Saturday 18 October, 12.00 until 13.00, Free Stage, Barbican BoI 2014
Bookshop Barnies have become a fixture of intelligent debate in London in recent years. Austin Williams invites the author of a recent book to defend their ideas, first in an irreverent and probing one-to-one discussion and then against questions and comments from the audience. The result is a highly entertaining and thought-provoking session that brings the written word to life.
In this special Bookshop Barnie@theBattle, Rana Mitter, Professor of the History and Politics of Modern China will explain the story in his latest book, China’s War with Japan 1937-1945: The Struggle for Survival.
British history teaches us that WWII started in 1939. However, Mitter points out that for China, the war started with the Japanese invasion in July 1937 and around 14 - 20 million Chinese had died by 1945. Is it legitimate for China to see Japan as their major hate figure after all these years (what about Britain’s imperial barbarism during China’s century of humiliation, for example)? Should China forgive and forget? Should Japan acknowledge and apologise? Should the world be worried about their current territorial and political tensions?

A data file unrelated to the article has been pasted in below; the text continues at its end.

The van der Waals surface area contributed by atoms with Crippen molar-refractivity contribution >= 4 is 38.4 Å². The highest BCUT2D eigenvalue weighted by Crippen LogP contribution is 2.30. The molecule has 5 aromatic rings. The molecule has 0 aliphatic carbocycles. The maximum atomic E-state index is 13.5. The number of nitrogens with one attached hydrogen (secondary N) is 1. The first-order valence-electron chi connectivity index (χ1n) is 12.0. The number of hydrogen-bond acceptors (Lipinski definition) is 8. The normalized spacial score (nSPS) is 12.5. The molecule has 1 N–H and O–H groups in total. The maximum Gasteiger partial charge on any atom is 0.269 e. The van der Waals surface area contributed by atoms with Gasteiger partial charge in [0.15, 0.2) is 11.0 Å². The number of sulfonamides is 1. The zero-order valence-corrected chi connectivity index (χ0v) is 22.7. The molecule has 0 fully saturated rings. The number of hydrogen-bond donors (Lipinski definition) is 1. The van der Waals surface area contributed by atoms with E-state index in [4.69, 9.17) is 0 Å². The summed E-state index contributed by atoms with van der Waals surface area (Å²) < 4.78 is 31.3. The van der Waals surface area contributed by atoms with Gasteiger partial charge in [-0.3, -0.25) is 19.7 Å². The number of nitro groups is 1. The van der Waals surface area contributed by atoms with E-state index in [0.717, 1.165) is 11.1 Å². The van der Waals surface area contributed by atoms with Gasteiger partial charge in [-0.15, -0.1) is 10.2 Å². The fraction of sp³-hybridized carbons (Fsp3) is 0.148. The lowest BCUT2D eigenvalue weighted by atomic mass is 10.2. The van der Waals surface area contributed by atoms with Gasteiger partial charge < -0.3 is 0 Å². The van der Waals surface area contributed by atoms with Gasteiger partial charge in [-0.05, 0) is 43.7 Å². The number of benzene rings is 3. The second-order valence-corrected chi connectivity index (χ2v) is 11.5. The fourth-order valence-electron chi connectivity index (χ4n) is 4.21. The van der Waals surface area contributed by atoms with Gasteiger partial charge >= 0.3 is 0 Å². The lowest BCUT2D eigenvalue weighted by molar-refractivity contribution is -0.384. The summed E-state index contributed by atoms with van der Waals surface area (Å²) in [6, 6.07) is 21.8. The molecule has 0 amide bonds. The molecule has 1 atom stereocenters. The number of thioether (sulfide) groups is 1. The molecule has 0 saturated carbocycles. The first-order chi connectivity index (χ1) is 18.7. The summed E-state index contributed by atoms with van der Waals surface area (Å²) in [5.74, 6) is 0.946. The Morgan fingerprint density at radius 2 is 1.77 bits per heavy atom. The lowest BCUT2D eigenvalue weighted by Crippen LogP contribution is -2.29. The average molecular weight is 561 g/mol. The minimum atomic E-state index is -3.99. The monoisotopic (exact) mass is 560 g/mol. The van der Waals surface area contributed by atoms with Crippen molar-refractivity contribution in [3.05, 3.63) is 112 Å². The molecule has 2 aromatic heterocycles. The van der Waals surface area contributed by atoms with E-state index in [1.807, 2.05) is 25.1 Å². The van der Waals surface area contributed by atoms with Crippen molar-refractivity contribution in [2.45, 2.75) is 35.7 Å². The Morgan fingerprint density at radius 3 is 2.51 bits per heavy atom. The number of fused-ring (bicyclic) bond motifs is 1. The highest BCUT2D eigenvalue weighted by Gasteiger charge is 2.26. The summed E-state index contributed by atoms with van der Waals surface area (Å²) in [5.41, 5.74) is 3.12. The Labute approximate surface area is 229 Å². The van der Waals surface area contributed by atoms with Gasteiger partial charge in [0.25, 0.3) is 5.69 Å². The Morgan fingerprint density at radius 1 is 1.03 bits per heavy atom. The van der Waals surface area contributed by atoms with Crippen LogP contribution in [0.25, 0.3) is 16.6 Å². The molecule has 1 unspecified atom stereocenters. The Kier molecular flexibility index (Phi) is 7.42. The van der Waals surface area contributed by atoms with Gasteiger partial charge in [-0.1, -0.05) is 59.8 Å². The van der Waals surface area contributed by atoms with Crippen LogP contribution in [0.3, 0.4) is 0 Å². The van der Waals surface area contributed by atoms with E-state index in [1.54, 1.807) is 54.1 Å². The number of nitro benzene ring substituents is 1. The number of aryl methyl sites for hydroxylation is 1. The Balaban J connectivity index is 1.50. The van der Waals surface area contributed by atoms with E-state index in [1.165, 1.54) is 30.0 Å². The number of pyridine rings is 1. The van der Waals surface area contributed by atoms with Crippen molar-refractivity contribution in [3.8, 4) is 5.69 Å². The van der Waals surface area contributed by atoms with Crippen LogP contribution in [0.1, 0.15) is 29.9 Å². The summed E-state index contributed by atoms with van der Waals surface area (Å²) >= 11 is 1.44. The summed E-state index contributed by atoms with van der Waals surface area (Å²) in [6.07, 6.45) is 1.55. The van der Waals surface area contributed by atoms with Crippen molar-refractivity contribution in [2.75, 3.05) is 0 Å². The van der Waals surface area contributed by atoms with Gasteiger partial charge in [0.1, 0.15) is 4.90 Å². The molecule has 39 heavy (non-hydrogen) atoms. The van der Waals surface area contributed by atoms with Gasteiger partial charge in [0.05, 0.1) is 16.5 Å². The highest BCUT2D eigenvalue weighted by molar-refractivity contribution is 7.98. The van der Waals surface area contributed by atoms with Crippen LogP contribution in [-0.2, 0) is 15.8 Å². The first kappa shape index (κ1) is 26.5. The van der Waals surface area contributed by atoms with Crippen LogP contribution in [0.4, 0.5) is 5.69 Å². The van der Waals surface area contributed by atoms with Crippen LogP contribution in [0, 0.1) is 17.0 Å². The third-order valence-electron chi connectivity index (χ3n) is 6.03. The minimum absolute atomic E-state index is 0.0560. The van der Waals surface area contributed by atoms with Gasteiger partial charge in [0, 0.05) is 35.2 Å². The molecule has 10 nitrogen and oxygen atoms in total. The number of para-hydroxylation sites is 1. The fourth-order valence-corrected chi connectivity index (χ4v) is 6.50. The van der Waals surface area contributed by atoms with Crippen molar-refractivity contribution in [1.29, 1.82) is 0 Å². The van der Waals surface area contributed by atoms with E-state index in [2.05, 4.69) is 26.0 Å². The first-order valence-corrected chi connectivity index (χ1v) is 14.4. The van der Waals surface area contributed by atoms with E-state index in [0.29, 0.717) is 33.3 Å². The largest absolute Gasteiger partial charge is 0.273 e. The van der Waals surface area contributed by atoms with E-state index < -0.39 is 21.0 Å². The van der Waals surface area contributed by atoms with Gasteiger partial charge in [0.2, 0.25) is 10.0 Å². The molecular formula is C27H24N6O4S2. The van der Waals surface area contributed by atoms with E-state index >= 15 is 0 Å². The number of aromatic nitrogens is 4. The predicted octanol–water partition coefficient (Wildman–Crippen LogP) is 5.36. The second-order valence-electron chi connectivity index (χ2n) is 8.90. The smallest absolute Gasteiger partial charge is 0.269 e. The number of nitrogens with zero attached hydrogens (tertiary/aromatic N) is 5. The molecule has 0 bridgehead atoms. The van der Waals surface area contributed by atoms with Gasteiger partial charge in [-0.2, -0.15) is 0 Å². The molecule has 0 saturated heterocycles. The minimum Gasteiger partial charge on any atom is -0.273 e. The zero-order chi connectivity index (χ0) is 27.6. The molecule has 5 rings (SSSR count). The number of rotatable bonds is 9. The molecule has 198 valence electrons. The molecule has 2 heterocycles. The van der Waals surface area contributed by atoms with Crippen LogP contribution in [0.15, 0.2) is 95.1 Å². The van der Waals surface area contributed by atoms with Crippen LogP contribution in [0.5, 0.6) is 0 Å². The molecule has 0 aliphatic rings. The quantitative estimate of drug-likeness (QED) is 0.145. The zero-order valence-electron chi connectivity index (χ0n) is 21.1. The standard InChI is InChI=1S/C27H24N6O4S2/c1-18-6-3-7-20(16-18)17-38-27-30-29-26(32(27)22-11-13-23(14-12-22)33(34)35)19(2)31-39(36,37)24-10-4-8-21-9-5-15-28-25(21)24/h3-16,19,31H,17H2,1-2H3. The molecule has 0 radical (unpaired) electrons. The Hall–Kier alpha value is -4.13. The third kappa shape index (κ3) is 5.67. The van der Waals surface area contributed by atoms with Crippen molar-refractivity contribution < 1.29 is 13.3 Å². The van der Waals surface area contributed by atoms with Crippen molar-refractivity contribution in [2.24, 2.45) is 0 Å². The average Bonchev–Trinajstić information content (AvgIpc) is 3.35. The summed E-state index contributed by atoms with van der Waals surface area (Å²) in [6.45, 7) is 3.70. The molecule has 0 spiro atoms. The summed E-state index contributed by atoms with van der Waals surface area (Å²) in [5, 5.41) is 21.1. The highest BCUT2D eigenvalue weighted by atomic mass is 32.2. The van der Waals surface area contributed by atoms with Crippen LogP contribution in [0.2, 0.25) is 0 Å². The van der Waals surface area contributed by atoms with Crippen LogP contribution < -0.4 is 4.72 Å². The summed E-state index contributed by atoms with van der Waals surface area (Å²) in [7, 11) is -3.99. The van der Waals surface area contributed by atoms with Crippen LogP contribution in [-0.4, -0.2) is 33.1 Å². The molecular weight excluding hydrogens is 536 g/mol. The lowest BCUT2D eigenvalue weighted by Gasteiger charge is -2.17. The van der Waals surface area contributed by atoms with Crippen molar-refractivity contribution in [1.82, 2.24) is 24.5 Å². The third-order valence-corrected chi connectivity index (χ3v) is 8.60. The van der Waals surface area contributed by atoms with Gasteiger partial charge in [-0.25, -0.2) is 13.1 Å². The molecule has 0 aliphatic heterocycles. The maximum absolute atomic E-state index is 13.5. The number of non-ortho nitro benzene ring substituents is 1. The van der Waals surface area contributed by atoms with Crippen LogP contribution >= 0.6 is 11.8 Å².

As many reviewers have pointed out, China’s suffering in the war was not a secret, so why is the West empathising now. Published in America as Forgotten Ally, why are we so keen to feel China’s pain? Could it be that America is shifting its historic Japanese allegiances?
The Independent calls this book “a real masterpiece”; the Spectator suggests that Mitter lets Mao off the hook. All acknowledge that this is a great read. Come and join in the debate. Let a hundred schools of thought contend.
Dr Rana Mitter
director, University China Centre, University of Oxford; author, China’s War with Japan, 1937-1945: The Struggle for Survival
associate professor in architecture, XJTLU University, Suzhou, China; director, Future Cities Project; convenor, Bookshop Barnies; founding member of New Narratives